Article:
Not to belabor the point, but, in spite of received criticisms, it seems to me posthegemony has not been dealt with, it has only been swept under the carpet, quite conveniently. This is a bit frustrating. It is not that many ignore the term that bothers me–what bothers me is, rather, that many who know the term choose to ignore it when they write about issues and contexts that call for the deployment of the thought posthegemony was meant to elicit. It is more like censorship, really.
The way the term developed, in the context of discussions in the late 1990’s on subalternity, it meant to say (this covers, I think, all versions of it, including the most famous one by Beasley-Murray; but posthegemony is quite differentiated internally, so critiquing one or the other version of it is not the same as critiquing the whole thing) that hegemony does not and cannot exhaust the political field; that hegemony cannot and should not become the central focus of a (total) theory of the political (although of course there can be a theory of hegemony); that hegemony is not a necessary condition of politics; and, certainly, that hegemony is not a sufficient condition of politics.
More proximally, posthegemony came up as a term for what we thought was a necessary critique of Gramscianism (in the 1990s: the necessity of it has only increased exponentially); for a radical critique of “actually-existing” communist politics, even if by “actually existing” we refer for the most part, nowadays, to the politics of those who declare themselves communist in academic discussions; and for what we thought was a necessary critique of post-Marxism as it came to us from Ernesto Laclau and Chantal Mouffe and others.
The silencing is so loud that, naturally enough, those who would otherwise be inclined to get into discussions about it decide in advance it is too damned dangerous to use it. This is, ironically, what hegemony does to thought.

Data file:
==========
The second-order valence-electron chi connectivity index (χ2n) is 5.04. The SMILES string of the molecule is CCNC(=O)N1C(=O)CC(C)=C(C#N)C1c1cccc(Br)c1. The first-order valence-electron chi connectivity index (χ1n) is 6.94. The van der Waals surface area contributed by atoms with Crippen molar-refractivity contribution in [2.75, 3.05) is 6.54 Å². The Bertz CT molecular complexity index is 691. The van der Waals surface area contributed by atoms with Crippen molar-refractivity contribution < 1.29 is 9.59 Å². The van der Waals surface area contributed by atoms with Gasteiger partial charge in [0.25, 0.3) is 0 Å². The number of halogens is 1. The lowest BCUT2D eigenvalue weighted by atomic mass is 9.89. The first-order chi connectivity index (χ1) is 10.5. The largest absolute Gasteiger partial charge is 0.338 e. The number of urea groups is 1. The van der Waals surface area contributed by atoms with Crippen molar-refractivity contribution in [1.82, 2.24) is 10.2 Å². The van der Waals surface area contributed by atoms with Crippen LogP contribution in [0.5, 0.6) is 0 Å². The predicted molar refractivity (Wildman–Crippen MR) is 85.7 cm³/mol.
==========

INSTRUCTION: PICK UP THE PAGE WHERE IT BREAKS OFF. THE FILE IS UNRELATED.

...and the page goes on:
2 thoughts on “A Note on Posthegemony.”
I don’t care for this term. We have discussed why elsewhere. You say it is not teleological, that whatever the ‘post’ indicates, it is not for taking literally. Ok. But, nevertheless, it bores me before my eyes reach the letter ‘h.’ More interesting (much more) is the notion that, however the would-be hegemony of thought presents itself–which always seems daunting, manifesting, oppressing–it is only fleeting, a not-so-not-really type of thing. Hegemony is an abstraction that runs at the speed of insecurity. Even critiquing the hegemonial, which when loud enough and popular enough itself becomes hegemonial, creates a duumvirate; but it can only play-act a fake competition for false titles of leadership. So why seek a claim on it at all? to call it out, to belittle it, to make fun of it (this is an admittedly good reason for keeping pothegemony, to make fun of hegemony, but it seems petty, especially a quarter of a century later), even though the term already wants a push away from hegemonic fantasy? Perhaps I simply tire of explanations, teachers, prophets, leaders and leadership. No more building, no more tearing down. A nomadic life, with a few settled spots to refill on food and drink (and those settled spots know death and finality like intimates, their entrenchment is a claim over longevity that no badlands saloon owner actually believes in). That is the thinking; that is where humanit-y-ies (used to) live, and where they, we, are returning: a primordial state of evolution–not moving, not developing–but changing along with and because of the micros, the bacteria of bacteria, that colonize, settle on, and finally expel (us/them). A tangible hegemony? Impossible. A posthegemony is rather about the intangibility of that which would like to seem hegemonic. But, still, I can’t help but giggle.
Alejandro, you are perhaps quite close to Jon Beasley-Murray’s position on this. In any case, a further point I would like to make: posthegemony addresses a certain number of problems that are clearly problems for the left today, as recent history has abundantly confirmed (in fact, it has done nothing but confirm it everywhere). And yet that same glorious left continues unabated saying the same old same old and refusing to register that their position is stale, rancid, paralyzed, and going nowhere. In fact, they even repeat the same jokes and seem to have no realization that nobody laughs any more. And they call that, I suppose, loyalty? To past incompetence? O wonder of wonders.